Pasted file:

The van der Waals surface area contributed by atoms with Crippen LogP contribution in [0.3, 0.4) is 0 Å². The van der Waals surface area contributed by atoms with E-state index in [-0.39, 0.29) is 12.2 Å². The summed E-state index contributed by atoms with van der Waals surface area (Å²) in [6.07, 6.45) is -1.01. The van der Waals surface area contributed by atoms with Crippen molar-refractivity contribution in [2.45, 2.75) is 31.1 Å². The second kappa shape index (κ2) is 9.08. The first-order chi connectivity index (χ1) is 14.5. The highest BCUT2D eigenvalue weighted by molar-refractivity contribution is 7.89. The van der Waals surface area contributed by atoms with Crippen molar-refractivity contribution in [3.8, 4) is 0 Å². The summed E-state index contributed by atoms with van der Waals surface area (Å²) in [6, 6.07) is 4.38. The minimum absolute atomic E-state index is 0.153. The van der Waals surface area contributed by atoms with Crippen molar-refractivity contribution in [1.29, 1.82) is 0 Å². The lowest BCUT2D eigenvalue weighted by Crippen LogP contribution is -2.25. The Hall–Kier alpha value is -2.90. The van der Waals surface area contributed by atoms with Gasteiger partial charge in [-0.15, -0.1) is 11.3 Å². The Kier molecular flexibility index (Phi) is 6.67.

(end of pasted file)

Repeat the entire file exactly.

The van der Waals surface area contributed by atoms with Crippen LogP contribution in [0.3, 0.4) is 0 Å². The van der Waals surface area contributed by atoms with E-state index in [-0.39, 0.29) is 12.2 Å². The summed E-state index contributed by atoms with van der Waals surface area (Å²) in [6.07, 6.45) is -1.01. The van der Waals surface area contributed by atoms with Crippen molar-refractivity contribution in [2.45, 2.75) is 31.1 Å². The second kappa shape index (κ2) is 9.08. The first-order chi connectivity index (χ1) is 14.5. The highest BCUT2D eigenvalue weighted by molar-refractivity contribution is 7.89. The van der Waals surface area contributed by atoms with Crippen molar-refractivity contribution in [3.8, 4) is 0 Å². The summed E-state index contributed by atoms with van der Waals surface area (Å²) in [6, 6.07) is 4.38. The minimum absolute atomic E-state index is 0.153. The van der Waals surface area contributed by atoms with Crippen molar-refractivity contribution in [1.29, 1.82) is 0 Å². The lowest BCUT2D eigenvalue weighted by Crippen LogP contribution is -2.25. The Hall–Kier alpha value is -2.90. The van der Waals surface area contributed by atoms with Gasteiger partial charge in [-0.15, -0.1) is 11.3 Å². The Kier molecular flexibility index (Phi) is 6.67.